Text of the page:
On the occasion of my first experience in this mode of warfare, there were two other little boys who also were novices. One of them, particularly, was too young to indulge in such an exploit. As it was the custom of the Indians, when they killed or wounded an enemy on the battle-field, to announce the act in a loud voice, we did the same. My friend Little Wound (as I will call him, for I do not remember his name), being quite small, was unable to reach the nest until it had been well trampled upon and broken, and the insects had made a counter charge with such vigor as to repulse and scatter our numbers in every direction. However, he evidently did not want to retreat without any honors; so he bravely jumped upon the nest and yelled:

"I, brave Little Wound, to-day kill the only fierce enemy!"

Scarcely was the last word uttered when he screamed as if stabbed to the heart. One of his older companions shouted:

"Dive into the water! Run! Dive into the water!" for there was a lake near by. This advice he obeyed.


When we had reassembled and were indulging in our mimic dance, Little Wound was not allowed to dance. He was considered not to be in existence—he had been "killed" by our enemies, the Bee tribe. Poor little fellow! His tear-stained face was sad and ashamed, as he sat on a fallen log and watched the dance. Although he might well have styled himself one of the noble dead who had died for their country, yet he was not unmindful that he had screamed, and that this weakness would be apt to recur to him many times in the future.

We had some quiet plays which we alternated with the more severe and warlike ones. Among them were throwing wands and snow-arrows. In the winter we coasted much. We had no "double-rippers" nor toboggans, but six or seven of the long ribs of a buffalo, fastened together at the larger end, answered all practical purposes. Sometimes a strip of bass-wood bark, four feet long and half a foot wide, was used with much skill. We stood on one end and held the other, using the inside of the bark for the outside, and thus coasted down long hills with remarkable speed.

Sometimes we played "Medicine Dance." This to us was almost what "playing church" is among white children. Our people seem to think it an act of irreverence to imitate these dances, but we children thought otherwise; therefore we quite frequently enjoyed in secret one of these performances. We used to observe all the important ceremonies and customs attending it, and it required something of an actor to reproduce the dramatic features of the dance. The real dances usually occupied a day and a night, and the program was long and varied, so that it was not easy to execute all the details perfectly; but the Indian children are born imitators.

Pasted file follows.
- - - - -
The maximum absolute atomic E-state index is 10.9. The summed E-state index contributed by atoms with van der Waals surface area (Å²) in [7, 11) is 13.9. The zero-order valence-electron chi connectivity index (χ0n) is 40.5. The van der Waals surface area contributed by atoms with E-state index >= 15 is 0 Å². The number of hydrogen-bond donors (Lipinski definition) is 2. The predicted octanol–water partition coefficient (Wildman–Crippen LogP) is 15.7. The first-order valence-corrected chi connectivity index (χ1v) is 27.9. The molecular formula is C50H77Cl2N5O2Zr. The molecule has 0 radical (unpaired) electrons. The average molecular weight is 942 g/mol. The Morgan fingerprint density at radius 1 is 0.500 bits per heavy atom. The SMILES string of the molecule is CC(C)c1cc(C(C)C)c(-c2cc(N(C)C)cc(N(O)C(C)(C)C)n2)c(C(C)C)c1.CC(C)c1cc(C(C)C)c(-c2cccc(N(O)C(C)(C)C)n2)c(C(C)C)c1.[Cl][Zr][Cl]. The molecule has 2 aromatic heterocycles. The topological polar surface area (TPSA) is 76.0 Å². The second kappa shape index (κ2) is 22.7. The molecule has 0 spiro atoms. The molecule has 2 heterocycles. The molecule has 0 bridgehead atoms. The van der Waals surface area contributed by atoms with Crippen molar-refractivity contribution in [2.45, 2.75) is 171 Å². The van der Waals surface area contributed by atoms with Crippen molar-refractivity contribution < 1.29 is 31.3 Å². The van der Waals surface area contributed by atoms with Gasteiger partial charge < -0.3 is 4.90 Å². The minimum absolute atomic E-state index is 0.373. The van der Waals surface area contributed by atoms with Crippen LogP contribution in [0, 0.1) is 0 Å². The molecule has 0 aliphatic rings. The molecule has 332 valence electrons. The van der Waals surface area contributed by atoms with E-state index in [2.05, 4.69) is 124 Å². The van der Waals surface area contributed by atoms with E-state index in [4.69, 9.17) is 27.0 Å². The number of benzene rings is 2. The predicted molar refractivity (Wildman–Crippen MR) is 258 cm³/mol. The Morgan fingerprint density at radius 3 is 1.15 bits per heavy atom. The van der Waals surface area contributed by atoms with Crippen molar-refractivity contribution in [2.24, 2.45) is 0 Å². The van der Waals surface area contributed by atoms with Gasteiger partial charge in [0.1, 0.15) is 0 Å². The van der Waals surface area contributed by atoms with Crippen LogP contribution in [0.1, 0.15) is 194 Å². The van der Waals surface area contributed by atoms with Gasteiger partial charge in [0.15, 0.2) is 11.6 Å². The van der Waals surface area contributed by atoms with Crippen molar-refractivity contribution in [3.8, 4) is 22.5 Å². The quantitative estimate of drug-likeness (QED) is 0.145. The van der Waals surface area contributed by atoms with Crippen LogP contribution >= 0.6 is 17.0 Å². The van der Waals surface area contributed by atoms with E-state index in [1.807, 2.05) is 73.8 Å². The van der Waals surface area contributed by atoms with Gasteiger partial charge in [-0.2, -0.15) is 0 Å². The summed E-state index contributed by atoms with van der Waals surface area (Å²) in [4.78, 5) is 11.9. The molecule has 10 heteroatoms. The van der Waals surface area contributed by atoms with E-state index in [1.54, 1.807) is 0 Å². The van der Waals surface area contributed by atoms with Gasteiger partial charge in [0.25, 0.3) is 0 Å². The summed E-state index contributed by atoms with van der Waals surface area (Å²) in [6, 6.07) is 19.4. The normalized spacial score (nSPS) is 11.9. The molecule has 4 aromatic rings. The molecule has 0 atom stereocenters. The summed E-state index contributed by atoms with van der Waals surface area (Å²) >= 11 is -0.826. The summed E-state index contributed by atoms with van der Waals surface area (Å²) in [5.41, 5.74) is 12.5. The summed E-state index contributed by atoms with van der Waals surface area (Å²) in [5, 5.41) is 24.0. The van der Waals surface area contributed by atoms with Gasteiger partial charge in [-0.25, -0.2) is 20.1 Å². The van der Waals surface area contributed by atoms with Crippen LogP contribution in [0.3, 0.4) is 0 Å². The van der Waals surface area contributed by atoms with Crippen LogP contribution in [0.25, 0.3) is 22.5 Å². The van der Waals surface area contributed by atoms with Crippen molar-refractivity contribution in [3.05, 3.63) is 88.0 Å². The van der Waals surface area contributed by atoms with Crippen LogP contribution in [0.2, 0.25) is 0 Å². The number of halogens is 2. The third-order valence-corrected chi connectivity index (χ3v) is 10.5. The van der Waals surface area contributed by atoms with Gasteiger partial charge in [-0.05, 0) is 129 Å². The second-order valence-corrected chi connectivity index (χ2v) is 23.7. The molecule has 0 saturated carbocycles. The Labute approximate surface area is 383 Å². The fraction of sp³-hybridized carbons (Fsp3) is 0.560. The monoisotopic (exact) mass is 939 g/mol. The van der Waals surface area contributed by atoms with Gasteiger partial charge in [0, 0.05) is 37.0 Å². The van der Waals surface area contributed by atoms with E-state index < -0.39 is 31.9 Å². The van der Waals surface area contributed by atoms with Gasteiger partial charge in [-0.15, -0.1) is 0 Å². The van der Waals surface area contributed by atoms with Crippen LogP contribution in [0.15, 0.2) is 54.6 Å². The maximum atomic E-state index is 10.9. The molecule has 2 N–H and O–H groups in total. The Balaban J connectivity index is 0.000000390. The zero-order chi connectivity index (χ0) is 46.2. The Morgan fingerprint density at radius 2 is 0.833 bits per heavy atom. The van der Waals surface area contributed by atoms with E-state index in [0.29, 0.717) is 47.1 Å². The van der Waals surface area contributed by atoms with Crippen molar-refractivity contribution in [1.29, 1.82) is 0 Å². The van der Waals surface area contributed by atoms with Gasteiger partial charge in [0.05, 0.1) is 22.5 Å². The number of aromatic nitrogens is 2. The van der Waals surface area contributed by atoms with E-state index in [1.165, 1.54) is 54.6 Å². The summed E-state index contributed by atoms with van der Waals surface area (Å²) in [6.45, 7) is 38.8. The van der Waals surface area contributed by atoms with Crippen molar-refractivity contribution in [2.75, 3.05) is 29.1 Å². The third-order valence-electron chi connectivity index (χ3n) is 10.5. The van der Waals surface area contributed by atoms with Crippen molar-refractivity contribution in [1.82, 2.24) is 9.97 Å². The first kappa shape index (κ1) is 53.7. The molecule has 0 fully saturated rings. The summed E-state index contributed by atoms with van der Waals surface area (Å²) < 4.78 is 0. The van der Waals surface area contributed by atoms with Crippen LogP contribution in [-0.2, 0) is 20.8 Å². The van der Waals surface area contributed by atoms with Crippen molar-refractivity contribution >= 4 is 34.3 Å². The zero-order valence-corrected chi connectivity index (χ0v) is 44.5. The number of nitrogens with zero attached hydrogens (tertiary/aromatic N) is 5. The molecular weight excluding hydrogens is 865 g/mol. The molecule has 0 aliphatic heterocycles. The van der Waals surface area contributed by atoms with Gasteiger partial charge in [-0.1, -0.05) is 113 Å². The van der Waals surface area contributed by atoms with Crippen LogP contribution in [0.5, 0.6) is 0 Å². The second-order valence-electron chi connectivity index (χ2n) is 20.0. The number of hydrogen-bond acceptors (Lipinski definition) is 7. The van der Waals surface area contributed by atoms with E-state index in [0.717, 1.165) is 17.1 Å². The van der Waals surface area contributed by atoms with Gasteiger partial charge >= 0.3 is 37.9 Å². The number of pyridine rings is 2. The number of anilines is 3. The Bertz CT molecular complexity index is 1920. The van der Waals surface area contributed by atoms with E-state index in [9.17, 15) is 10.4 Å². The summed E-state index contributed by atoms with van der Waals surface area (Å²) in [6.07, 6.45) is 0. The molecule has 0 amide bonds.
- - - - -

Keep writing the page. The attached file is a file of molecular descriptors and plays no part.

I was often selected as choirmaster on these occasions, for I had happened to learn many of the medicine songs, and was quite an apt mimic. My grandmother, who was a noted medicine woman, on hearing of these sacrilegious acts (as she called them), warned me that if any of the medicine men should learn of my conduct, they would punish me terribly by shriveling my limbs with slow disease.

Occasionally we also played "white man." Our knowledge of the pale-face was limited, but we had learned that he brought goods whenever he came, and that our people exchanged furs for his merchandise. We also knew, somehow, that his complexion was white, that he wore short hair on his head and long hair on his face, and that he had coat, trousers, and hat, and did not patronize blankets in the daytime. This was the picture we had formed of the white man. So we painted two or three of our number with white clay, and put on them birchen hats, which we sewed up for the occasion, fastened a piece of fur to their chins for a beard, and altered their costume as much as lay within our power. The white of the birch-bark was made to answer for their white shirts. Their merchandise consisted of sand for sugar, wild beans for coffee, dried leaves for tea, pulverized earth for gunpowder, pebbles for bullets, and clear water for dangerous "fire-water." We traded for these goods with skins of squirrels, rabbits, and small birds.

When we played "hunting buffalo" we would send a few good runners off on the open prairie with meat and other edibles; then start a few of our swiftest runners to chase them and capture the food. Once we were engaged in this sport when a real hunt by the men was going on near by; yet we did not realize that it was so close until, in the midst of our play, an immense buffalo appeared, coming at full speed directly toward us. Our mimic buffalo hunt turned into a very real "buffalo scare"! As it was near the edge of a forest, we soon disappeared among the leaves like a covey of young prairie-chickens, and some hid in the bushes while others took refuge in tall trees.

In the water we always had fun. When we had no ponies, we often had swimming-matches of our own, and we sometimes made rafts with which we crossed lakes and rivers. It was a common thing to "duck" a young or timid boy, or to carry him into deep water to struggle as best he might.

I remember a perilous ride with a companion on an unmanageable log, when we both were less than seven years old. The older boys had put us on this uncertain bark and pushed us out into the swift current of the river. I cannot speak for my comrade in distress, but I can say now that I would rather ride on a wild bronco any day than try to stay on and steady a short log in a river. I never knew how we managed to prevent a shipwreck on that voyage, and to reach the shore!

We had many curious wild pets. There were young foxes, bears, wolves, fawns, raccoons, buffalo calves, and birds of all kinds, tamed by various boys. My pets were different at different times, but I particularly remember one. I once had a grizzly cub for a pet, and so far as he and I were concerned our relations were charming and very close. But I hardly know whether he made more enemies for me or I for him. It was his custom to treat unmercifully every boy who injured me. He was despised for his conduct in my interest, and I was hated on account of his interference.